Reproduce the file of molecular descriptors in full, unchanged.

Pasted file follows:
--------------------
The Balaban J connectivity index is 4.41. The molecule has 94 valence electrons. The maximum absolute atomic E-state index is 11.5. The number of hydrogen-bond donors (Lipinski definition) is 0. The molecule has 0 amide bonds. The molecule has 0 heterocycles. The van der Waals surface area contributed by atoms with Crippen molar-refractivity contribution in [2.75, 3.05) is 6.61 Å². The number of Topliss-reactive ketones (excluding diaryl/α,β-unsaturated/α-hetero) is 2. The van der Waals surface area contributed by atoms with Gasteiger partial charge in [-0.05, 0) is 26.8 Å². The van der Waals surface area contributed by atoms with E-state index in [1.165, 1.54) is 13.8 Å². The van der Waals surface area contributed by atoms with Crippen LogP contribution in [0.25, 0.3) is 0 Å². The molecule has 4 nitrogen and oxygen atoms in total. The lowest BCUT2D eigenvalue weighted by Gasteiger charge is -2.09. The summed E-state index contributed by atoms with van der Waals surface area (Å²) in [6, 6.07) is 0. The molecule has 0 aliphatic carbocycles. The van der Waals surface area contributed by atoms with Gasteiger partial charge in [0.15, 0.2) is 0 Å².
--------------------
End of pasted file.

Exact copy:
The Balaban J connectivity index is 4.41. The molecule has 94 valence electrons. The maximum absolute atomic E-state index is 11.5. The number of hydrogen-bond donors (Lipinski definition) is 0. The molecule has 0 amide bonds. The molecule has 0 heterocycles. The van der Waals surface area contributed by atoms with Crippen molar-refractivity contribution in [2.75, 3.05) is 6.61 Å². The number of Topliss-reactive ketones (excluding diaryl/α,β-unsaturated/α-hetero) is 2. The van der Waals surface area contributed by atoms with Gasteiger partial charge in [-0.05, 0) is 26.8 Å². The van der Waals surface area contributed by atoms with E-state index in [1.165, 1.54) is 13.8 Å². The van der Waals surface area contributed by atoms with Crippen LogP contribution in [0.25, 0.3) is 0 Å². The molecule has 4 nitrogen and oxygen atoms in total. The lowest BCUT2D eigenvalue weighted by Gasteiger charge is -2.09. The summed E-state index contributed by atoms with van der Waals surface area (Å²) in [6, 6.07) is 0. The molecule has 0 aliphatic carbocycles. The van der Waals surface area contributed by atoms with Gasteiger partial charge in [0.15, 0.2) is 0 Å².